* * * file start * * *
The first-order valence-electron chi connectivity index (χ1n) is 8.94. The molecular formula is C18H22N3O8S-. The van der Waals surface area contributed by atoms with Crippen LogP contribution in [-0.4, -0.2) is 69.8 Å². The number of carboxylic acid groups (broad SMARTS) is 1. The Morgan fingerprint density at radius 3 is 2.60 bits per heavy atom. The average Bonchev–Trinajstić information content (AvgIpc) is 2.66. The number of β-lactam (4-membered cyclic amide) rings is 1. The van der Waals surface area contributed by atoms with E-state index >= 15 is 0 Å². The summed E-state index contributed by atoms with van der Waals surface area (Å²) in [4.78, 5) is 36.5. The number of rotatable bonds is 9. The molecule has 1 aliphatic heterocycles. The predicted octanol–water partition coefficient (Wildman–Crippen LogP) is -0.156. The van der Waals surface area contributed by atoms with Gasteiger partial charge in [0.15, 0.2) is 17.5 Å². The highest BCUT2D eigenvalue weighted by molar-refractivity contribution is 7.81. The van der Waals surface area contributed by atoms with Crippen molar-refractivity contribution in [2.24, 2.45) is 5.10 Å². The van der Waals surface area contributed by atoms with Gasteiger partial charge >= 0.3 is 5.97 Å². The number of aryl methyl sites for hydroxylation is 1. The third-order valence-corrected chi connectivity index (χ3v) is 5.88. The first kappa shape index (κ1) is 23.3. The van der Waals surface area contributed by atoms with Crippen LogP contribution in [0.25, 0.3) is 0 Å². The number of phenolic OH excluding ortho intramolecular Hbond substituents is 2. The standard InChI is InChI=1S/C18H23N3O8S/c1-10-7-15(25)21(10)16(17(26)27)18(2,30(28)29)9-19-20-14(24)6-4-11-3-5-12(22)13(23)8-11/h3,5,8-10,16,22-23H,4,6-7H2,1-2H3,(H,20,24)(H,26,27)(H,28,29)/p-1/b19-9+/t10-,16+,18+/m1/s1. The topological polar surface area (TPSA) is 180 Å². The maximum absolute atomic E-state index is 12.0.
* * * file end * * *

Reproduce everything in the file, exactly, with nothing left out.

The first-order valence-electron chi connectivity index (χ1n) is 8.94. The molecular formula is C18H22N3O8S-. The van der Waals surface area contributed by atoms with Crippen LogP contribution in [-0.4, -0.2) is 69.8 Å². The number of carboxylic acid groups (broad SMARTS) is 1. The Morgan fingerprint density at radius 3 is 2.60 bits per heavy atom. The average Bonchev–Trinajstić information content (AvgIpc) is 2.66. The number of β-lactam (4-membered cyclic amide) rings is 1. The van der Waals surface area contributed by atoms with E-state index >= 15 is 0 Å². The summed E-state index contributed by atoms with van der Waals surface area (Å²) in [4.78, 5) is 36.5. The number of rotatable bonds is 9. The molecule has 1 aliphatic heterocycles. The predicted octanol–water partition coefficient (Wildman–Crippen LogP) is -0.156. The van der Waals surface area contributed by atoms with Gasteiger partial charge in [0.15, 0.2) is 17.5 Å². The highest BCUT2D eigenvalue weighted by molar-refractivity contribution is 7.81. The van der Waals surface area contributed by atoms with Crippen molar-refractivity contribution in [2.24, 2.45) is 5.10 Å². The van der Waals surface area contributed by atoms with Gasteiger partial charge >= 0.3 is 5.97 Å². The number of aryl methyl sites for hydroxylation is 1. The third-order valence-corrected chi connectivity index (χ3v) is 5.88. The first kappa shape index (κ1) is 23.3. The van der Waals surface area contributed by atoms with Crippen LogP contribution in [0.25, 0.3) is 0 Å². The number of phenolic OH excluding ortho intramolecular Hbond substituents is 2. The standard InChI is InChI=1S/C18H23N3O8S/c1-10-7-15(25)21(10)16(17(26)27)18(2,30(28)29)9-19-20-14(24)6-4-11-3-5-12(22)13(23)8-11/h3,5,8-10,16,22-23H,4,6-7H2,1-2H3,(H,20,24)(H,26,27)(H,28,29)/p-1/b19-9+/t10-,16+,18+/m1/s1. The topological polar surface area (TPSA) is 180 Å². The maximum absolute atomic E-state index is 12.0.